"The Church has kept and still keeps this region divided. . . . The reason why Italy is not in that same condition and why she too does not have one republic or one prince to govern her is the Church alone; because, though she has dwelt there and possessed temporal power, she has not been so strong or of such ability that she could grasp sole authority [occupare la tirannide] in Italy and make herself ruler of the country. Yet on the other hand she has not been so weak that, when she feared to lose dominion over her temporal possessions, she could not summon a powerful man to defend her against anyone who in Italy had become too powerful. (1.12 [Machiavelli, 1971, 96]; see also Florentine Histories 1.9)"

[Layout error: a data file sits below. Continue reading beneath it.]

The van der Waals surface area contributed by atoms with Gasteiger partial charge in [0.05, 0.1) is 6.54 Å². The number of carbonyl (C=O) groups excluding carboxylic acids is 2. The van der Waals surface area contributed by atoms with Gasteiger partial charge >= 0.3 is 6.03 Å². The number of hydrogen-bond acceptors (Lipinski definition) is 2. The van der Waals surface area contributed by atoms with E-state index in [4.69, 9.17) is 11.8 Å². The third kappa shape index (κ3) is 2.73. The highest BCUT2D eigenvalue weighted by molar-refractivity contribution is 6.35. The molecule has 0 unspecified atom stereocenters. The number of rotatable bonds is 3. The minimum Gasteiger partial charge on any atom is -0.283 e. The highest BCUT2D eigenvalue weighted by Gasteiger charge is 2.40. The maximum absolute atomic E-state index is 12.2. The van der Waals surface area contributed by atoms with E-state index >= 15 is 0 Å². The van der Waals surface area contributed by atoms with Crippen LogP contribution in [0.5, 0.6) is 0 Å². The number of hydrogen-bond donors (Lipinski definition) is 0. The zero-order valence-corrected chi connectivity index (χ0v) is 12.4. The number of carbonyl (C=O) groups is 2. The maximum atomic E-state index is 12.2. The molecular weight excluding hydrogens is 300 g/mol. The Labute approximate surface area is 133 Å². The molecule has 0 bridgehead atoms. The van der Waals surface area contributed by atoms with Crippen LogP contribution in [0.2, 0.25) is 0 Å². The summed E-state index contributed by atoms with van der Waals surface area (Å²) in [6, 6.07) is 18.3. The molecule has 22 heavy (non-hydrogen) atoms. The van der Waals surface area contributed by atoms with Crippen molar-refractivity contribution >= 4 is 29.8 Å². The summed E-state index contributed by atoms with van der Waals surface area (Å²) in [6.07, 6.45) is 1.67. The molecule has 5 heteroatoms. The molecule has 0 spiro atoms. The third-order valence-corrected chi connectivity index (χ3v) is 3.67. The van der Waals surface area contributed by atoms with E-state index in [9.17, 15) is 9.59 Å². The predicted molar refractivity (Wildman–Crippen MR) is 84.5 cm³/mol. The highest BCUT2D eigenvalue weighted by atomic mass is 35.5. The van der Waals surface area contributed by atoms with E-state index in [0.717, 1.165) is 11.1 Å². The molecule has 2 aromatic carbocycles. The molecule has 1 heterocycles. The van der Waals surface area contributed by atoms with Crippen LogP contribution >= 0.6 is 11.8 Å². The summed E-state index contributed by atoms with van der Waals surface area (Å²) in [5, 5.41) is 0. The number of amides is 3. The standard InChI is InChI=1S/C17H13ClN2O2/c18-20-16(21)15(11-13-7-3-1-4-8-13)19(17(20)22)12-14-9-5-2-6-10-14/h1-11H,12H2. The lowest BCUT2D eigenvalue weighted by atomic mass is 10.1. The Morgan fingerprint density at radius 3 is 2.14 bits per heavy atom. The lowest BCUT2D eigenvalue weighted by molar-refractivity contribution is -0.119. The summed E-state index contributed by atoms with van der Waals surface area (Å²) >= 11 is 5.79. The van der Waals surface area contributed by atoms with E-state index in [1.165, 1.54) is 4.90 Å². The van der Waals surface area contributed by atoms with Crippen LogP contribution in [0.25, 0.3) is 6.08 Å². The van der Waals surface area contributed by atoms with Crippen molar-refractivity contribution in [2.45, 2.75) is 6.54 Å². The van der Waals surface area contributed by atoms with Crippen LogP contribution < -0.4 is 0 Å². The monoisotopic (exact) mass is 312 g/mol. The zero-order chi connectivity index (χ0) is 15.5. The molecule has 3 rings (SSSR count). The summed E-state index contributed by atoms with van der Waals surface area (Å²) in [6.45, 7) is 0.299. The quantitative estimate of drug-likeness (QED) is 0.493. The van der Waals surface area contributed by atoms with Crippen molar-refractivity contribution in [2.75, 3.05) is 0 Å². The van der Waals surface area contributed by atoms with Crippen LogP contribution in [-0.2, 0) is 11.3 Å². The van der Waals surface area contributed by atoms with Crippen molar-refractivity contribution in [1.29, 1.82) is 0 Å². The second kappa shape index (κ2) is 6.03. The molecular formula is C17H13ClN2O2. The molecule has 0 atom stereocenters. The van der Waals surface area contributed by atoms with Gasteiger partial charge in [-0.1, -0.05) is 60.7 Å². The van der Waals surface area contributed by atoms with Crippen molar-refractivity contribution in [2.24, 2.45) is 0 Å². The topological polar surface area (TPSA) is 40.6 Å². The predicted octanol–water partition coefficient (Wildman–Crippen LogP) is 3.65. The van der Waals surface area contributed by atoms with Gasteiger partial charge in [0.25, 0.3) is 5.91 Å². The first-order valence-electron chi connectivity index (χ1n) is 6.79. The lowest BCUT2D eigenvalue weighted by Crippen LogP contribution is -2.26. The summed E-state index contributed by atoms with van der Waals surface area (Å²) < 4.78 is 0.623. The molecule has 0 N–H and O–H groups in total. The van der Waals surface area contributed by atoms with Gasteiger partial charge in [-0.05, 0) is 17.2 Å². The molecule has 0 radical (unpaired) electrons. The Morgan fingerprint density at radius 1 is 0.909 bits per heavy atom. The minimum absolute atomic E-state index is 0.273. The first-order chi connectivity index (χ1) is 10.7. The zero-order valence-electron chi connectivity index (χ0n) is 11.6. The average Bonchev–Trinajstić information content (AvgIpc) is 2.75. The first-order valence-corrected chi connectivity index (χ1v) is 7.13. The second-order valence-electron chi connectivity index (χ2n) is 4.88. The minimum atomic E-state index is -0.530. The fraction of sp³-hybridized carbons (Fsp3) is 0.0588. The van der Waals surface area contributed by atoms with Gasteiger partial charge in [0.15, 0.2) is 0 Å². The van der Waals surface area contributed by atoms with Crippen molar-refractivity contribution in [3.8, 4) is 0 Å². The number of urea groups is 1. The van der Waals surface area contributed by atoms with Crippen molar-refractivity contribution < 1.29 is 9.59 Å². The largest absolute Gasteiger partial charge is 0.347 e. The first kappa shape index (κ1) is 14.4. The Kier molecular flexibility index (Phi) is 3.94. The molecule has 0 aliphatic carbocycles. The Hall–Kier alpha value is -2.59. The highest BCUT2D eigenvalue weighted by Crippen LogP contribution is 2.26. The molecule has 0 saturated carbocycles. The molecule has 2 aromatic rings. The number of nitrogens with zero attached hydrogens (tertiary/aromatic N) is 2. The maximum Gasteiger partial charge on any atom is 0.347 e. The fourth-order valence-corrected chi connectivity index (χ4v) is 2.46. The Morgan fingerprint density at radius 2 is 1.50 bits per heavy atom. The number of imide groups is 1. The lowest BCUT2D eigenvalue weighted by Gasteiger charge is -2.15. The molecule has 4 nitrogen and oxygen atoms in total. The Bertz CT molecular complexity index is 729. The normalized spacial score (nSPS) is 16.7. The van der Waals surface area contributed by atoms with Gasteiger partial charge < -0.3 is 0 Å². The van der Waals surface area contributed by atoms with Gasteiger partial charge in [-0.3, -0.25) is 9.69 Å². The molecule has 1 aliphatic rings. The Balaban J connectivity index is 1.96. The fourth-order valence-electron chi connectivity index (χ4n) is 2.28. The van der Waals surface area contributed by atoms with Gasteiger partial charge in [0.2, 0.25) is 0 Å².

This Machiavelli discusses throughout "The Prince" at various points: for instance he writes that Louis XII of France made a blunder "by giving aid to Pope Alexander so that the pope might seize the Romagna" because he was unable to see the simple fact that by doing do he was "making the Church great by adding so much temporal greatness to the spiritual one that gives it so much authority."

At a later phase in the novel, Machiavelli points out a simple truth about the Church that "before Alexander, the Italian powers, and not only those that are called powers but every baron and lord, even the least, held her in low esteem in temporal affairs." But Alexander was sensible enough to augment the territorial power of the Church through his son, Cesare. At first, Machiavelli might come across as an advocate of such a move when he discusses the influential preachment found by Leo X, the uncle of the direct heir of The Prince.